It's the comeback that nobody saw coming. Nearly 25 years after Spice World, the most successful girl band in history could be returning to the big screen with a sequel.
Of course, people will scoff.
The original film, directed by Bob Spiers (of Fawlty Towers fame) and written by Kim Fuller (the brother of the Spice Girls' manager Simon) was critically mauled, ending up in most critics' worst film round-ups of the '90s.
But while the film is no great work of art (thanks to the limited acting skills of Posh, Ginger, Sporty, Baby and Scary), it is not an out-and-out turkey either.
To this day, it remains a fixture of British cinematic pop culture and sits alongside The Beatles' A Hard Day's Night (directed by Richard Lester), as a breezy snapshot of a band at the height of their fame. It's also a perfect encapsulation of the '90s Brit invasion (and that attendant tag Cool Britannia), in much the same way that Lester's film became a symbol of Swinging London.
I watched Spice World recently and was pleasantly surprised by how well it stands up; while other comedies of that era such as American Pie and She's All That are now dated by their sexism, Spice World's zaniness and innocence has held firm. There's a reason why the pointedly lo-fi effect of the Spice Bus jumping over Tower Bridge remains a steadfast social media meme.
Spice World also possessed a joie de vivre thanks to its lead actresses. I've spoken to the agents, directors, producers and record company people who witnessed their ascent and they all say the same thing: to be in the presence of the five of them was to witness a force of nature. Their giddiness, captured so perfectly in the film, wasn't acting. It was simply what they were like.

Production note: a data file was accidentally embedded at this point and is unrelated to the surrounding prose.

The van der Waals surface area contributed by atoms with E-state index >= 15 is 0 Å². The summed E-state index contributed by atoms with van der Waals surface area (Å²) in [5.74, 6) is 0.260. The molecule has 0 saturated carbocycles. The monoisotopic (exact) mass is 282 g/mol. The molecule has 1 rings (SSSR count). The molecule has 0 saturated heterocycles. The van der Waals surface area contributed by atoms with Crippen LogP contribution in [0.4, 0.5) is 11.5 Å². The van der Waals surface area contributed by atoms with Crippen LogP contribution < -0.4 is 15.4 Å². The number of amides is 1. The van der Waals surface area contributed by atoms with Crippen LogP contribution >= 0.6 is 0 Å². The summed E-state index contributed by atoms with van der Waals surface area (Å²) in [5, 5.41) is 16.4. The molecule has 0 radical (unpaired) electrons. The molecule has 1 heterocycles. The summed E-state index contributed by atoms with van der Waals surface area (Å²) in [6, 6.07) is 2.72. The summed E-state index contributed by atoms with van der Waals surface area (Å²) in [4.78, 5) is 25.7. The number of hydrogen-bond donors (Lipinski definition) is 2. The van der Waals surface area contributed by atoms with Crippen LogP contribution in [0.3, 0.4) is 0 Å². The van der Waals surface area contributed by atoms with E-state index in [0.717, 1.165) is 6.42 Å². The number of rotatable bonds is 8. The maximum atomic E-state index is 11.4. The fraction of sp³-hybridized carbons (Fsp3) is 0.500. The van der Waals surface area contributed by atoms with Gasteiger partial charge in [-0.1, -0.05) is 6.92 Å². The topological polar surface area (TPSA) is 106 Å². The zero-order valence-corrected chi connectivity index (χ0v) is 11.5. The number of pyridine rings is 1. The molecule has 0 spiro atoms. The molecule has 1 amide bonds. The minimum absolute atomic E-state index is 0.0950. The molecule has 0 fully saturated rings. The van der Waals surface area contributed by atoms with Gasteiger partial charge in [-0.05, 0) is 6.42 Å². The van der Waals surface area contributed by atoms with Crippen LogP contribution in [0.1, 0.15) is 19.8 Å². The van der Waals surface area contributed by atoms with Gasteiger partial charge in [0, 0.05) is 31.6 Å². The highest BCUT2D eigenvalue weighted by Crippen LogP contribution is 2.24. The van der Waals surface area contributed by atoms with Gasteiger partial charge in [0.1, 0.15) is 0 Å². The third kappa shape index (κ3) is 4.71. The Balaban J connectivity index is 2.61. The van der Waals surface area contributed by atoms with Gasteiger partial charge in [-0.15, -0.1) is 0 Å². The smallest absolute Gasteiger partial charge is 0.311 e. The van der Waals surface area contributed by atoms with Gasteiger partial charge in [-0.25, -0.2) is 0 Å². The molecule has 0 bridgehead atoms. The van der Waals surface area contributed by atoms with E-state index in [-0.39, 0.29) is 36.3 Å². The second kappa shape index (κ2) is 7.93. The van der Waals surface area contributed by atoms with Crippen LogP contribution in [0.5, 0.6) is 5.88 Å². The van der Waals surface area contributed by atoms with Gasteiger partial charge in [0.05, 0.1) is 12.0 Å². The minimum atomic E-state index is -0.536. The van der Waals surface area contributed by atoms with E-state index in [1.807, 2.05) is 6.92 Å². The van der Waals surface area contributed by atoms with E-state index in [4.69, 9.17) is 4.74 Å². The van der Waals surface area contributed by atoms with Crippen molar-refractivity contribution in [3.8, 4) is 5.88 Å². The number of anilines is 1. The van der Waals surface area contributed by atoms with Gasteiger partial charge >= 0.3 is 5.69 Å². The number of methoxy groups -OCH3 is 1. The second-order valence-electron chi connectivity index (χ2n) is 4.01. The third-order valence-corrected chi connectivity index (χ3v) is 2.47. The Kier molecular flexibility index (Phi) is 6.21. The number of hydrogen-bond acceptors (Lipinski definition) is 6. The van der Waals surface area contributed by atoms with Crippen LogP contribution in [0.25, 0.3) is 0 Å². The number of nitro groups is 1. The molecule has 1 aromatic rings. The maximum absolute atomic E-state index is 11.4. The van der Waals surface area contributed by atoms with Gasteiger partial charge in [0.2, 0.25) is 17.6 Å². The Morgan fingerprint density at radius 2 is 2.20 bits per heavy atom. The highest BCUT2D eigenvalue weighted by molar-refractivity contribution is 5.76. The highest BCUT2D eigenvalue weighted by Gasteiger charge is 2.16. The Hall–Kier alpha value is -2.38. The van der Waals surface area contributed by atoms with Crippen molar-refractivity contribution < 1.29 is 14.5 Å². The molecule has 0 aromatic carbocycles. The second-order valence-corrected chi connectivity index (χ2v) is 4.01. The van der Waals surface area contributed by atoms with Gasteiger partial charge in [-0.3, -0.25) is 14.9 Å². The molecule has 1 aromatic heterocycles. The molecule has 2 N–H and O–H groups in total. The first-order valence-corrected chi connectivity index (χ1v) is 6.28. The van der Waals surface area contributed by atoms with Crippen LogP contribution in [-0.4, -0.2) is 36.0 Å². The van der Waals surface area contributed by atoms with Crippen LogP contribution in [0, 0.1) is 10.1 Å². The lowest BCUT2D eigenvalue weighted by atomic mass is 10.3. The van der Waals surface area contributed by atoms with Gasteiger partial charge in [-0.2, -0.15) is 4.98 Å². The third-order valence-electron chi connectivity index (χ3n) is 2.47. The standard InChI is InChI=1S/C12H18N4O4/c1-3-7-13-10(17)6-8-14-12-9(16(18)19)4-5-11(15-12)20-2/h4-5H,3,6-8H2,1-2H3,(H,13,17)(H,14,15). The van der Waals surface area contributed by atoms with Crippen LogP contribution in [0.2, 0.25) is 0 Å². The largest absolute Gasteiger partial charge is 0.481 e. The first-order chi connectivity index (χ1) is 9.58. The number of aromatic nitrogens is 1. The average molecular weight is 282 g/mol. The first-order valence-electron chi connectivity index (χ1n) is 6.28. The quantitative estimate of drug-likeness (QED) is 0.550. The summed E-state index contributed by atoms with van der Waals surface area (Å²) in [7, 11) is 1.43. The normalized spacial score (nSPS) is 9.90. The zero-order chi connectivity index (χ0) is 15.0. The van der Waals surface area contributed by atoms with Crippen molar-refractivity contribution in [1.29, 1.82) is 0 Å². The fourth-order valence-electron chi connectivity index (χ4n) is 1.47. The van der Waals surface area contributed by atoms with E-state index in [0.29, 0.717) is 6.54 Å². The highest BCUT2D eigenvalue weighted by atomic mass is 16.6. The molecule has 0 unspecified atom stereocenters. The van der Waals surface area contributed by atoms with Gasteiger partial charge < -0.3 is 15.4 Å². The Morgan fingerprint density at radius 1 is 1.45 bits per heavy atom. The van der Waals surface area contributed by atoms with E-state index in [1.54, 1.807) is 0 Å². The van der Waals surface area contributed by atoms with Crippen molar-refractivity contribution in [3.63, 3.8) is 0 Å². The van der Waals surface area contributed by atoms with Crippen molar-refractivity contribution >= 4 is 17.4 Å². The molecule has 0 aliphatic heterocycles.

Co-star Richard E Grant was so moved he wrote an entire diary about it, complete with the day Mel B – Scary Spice – demanded that he "Give us a feel of yer bum!".
The snobs should also remember that the original Spice World made more than $100 million worldwide. No doubt the savvy Geri Horner (nee Halliwell) who, in what sounds like a plot line from the new movie, is apparently cajoling Mels B and C, Emma Bunton and Victoria Beckham (the best actress in the original) back in front of the camera, will be reminding her former bandmates of this fact.
I suspect history will repeat itself. Film critics will turn up their noses and those, like me, who idolised the Spice Girls in the '90s will be incredibly excited. But beyond the guaranteed hit of nostalgia (the same potent force that sees reunion tours shift tickets and fill column inches), there's a legitimate gap in the UK market for a comedy caper that puts women in their forties front and centre.
In the States, films such as Girls Trip, Wine Country and Fun Mom Dinner have proven that the hopes and humour of women in early middle age can be mined to great effect. The older, wiser Spice Girls could, with a decent script and director attached, enter similar territory. Their older, wiser fans will appreciate it, too.
In Britain, where cinema is increasingly po-faced, what we really, really want is the Spice Girls. Naughty, irreverent and far funnier than we ever gave them credit for.